“With these ardent poems, Maureen Hynes gives us the voice from deep within mortal matters. She is utterly equal to the challenge undertaken – to lay out the feast of the lived life with singular precision.” – Joanne Page
Ruth Roach Pierson’s poems peels back layers of history with rare, illuminating skill. Her first poetry collections were Where No Window Was and Aide-mémoire, a finalist for the 2008 Governor General’s Award. For 31 years she taught as an historian and feminist scholar at Memorial University and the Ontario Institute for Studies in Education. McClelland & Stewart published her study They’re Still Women After All: The Second World War and Canadian Womanhood. In 2011 Tightrope Books published her third poetry collection, Contrary.
“Pierson’s third book navigates the gyres of retrospect with great feeling – from mirth, to melancholy, to anger, to warmth – and with enviable accomplishment.” – John Barton
Time: Thurday, Sept 20th @ 7pm
Location: Saint Mary’s University, The Atrium, Rm 101, 5940 Inglis St.
Linden MacIntyre is a co-host of the fifth estate and the winner of nine Gemini Awards for broadcast journalism. His bestselling first novel, The Long Stretch, was nominated for a CBA Libris Award and his boyhood memoir, Causeway: A Passage from Innocence, was a Globe and Mail Best Book of 2006, and won both the Edna Staebler Award for Creative Non-Fiction and the Evelyn Richardson Prize. His second novel, The Bishop’s Man, was a #1 national bestseller, won the Scotiabank Giller Prize, the Dartmouth Book Award and the CBA Libris Fiction Book of the Year, and has been published in the U.K. and the U.S. and has been translated into eight languages.
About Why Men Lie:
This latest novel from Scotiabank Giller Prize winner Linden MacIntyre, Why Men Lie, offers a moving and emotionally complex conclusion to the Cape Breton trilogy. Two years after the events of The Bishop’s Man, we’re introduced to Effie MacAskill Gillis, sister of the troubled priest Duncan. It’s 1997, and Effie is an independent, middle-aged woman working as a tenured professor of Celtic Studies, but her complicated and often disappointing love life has left her all but ready to give up on the opposite sex. Then suddenly, a chance encounter with a man on a Toronto subway platform gives Effie renewed hope. J.C. Campbell is an old friend she hasn’t seen for more than 20 years – an attractive, single man who appears to possess the stability and good sense she longs for. Effie met her last husband, Sextus, in her hometown of Cape Breton when the two were still children. As they grew older together, and started a family, she soon learned that when it came to other women, Sextus couldn’t be trusted. After one too many betrayals, Effie leaves him behind, and so when she and J.C. seem to hit it off, his relaxed, open demeanour is a welcome change. But after a happy start to their relationship, cracks begin to show, and J.C. proves himself to be just as unpredictable as the others: one evening Effie spots him in a seedy part of town, but he denies ever having left his house; when she notices a scratch below his eye, he lies about its cause, blaming it on the cat. Then J.C., a journalist, becomes unhealthily engrossed in a story involving a convict on death row, and he and Effie begin to drift apart. Although he still checks in sporadically and insists there’s nothing going on, she soon learns he has a deeply personal reason for his covert trips to that seedy downtown street. In fact, it turns out there’s a lot about his past that Effie doesn’t know, and a lot he’s still learning himself. While J.C. is busy chasing his own past, Effie is rarely able to escape her own. Family ties and hometown connections to Cape Breton mean her two ex-husbands – Sextus happens to be the cousin of her first husband, John – are constantly coming and going in a turbulent mess of comfort and commotion, while her grown daughter, Cassie, brings some unexpected news of her own. After all of her experience in relationships with men, Effie thought she knew all she needed to about what to expect, and how to maintain her self-sufficiency. Why do men lie?, she wants to know. But whether it’s for love, for protection, or for more selfish reasons, Effie soon learns that no amount of experience can prepare you for what might resurface from the past, and for the damage that might cause, emotionally or otherwise.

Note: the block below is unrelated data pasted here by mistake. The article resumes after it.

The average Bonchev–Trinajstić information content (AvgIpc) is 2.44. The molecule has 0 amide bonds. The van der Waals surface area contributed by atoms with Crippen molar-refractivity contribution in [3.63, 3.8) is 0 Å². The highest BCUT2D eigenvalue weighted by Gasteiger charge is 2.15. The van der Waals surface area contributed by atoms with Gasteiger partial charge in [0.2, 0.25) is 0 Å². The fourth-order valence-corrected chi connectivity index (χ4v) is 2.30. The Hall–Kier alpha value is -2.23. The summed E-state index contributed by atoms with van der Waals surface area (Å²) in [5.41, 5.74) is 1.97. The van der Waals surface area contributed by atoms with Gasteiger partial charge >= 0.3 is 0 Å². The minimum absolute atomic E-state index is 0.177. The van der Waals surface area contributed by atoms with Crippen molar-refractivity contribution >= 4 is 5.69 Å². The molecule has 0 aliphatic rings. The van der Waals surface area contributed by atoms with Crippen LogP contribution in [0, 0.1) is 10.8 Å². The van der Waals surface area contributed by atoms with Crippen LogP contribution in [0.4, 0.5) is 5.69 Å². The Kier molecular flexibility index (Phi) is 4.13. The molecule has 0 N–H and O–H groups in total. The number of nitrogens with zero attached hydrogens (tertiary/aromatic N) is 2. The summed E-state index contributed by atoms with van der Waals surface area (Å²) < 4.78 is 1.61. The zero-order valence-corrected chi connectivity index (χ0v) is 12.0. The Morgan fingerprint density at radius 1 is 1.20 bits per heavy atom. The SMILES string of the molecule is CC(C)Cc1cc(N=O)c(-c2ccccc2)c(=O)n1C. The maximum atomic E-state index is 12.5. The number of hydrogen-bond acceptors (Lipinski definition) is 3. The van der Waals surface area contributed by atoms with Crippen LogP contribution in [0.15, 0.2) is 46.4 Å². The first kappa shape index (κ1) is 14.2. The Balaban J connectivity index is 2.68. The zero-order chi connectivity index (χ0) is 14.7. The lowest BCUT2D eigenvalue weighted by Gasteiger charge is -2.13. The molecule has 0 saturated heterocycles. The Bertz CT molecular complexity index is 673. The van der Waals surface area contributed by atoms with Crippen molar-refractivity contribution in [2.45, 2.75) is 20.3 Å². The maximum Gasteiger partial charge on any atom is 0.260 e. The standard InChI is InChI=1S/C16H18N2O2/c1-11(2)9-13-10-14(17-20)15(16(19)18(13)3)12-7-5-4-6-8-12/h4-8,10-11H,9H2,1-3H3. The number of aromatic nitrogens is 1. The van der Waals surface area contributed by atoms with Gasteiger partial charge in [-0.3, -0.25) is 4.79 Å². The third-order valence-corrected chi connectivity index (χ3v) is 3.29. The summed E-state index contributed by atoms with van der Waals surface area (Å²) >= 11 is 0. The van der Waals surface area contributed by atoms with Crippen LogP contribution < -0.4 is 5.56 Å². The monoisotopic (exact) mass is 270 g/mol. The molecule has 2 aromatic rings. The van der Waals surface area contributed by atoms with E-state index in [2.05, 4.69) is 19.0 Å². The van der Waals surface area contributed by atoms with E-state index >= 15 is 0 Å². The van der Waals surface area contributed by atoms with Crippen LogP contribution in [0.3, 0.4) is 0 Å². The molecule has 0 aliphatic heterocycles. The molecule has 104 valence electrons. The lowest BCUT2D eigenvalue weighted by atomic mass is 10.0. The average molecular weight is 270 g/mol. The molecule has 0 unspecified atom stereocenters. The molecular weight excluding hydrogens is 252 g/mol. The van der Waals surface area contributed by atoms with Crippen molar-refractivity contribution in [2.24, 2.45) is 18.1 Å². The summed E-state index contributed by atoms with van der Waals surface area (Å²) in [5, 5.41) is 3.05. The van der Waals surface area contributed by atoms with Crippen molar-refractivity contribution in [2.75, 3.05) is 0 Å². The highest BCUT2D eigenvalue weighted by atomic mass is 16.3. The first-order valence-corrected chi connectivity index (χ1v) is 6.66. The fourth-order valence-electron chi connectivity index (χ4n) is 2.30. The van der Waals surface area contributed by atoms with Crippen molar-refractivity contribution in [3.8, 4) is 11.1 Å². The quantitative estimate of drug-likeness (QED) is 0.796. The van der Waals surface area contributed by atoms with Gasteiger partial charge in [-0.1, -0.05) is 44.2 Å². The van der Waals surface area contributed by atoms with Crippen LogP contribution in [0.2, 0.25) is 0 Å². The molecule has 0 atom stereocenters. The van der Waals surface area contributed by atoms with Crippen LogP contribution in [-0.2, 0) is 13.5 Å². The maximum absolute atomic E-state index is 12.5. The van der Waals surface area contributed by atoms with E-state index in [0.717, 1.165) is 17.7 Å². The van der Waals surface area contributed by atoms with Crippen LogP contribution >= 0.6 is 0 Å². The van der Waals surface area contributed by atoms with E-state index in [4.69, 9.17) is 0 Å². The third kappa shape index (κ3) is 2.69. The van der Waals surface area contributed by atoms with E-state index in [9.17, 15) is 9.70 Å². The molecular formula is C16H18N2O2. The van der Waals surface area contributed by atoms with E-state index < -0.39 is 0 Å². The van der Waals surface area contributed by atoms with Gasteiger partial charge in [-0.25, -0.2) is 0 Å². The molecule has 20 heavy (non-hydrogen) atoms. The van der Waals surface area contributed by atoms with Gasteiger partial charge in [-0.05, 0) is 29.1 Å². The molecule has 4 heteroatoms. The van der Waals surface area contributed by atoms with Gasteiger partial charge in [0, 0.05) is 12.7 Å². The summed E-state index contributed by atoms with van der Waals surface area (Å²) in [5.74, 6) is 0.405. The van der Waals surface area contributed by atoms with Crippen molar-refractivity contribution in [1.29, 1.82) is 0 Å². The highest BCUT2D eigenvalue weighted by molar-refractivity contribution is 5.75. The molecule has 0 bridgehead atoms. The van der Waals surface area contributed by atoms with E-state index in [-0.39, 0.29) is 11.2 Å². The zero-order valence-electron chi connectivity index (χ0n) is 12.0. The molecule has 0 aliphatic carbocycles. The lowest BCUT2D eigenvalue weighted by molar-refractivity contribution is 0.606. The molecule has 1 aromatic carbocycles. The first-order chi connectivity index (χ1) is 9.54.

Time: Monday, April 16th @ 7p
Location: Saint Mary’s University, Atrium 101
Originally from Halifax, Amy Jones is a graduate of the Optional Residency MFA Program in Creative Writing at UBC. Her short fiction has appeared or in several Canadian publications, including The New Quarterly, Grain, Prairie Fire, Event, The Antigonish Review, maisonneuve and 08: Best Canadian Stories. In 2006, she was the winner of the CBC Literary Award for Short Story in English. Her first short fiction collection, What Boys Like, is the winner of the 2008-2009 Metcalf-Rooke Award and is published by Biblioasis. Amy currently lives in Toronto.
About Rebecca Rosenblum:
Rebecca Rosenblum is a writer and editor living in Toronto, Ontario, Canada. She grew up in a small town near Hamilton, Ontario. She holds an Honours English degree from McGill, a publishing certificate from Ryerson, and a masters of English and creative writing from University of Toronto. She works in publishing during the day, writes short stories evenings and weekends, and…that’s pretty much it. She spends her remaining time on the bus or asleep or both.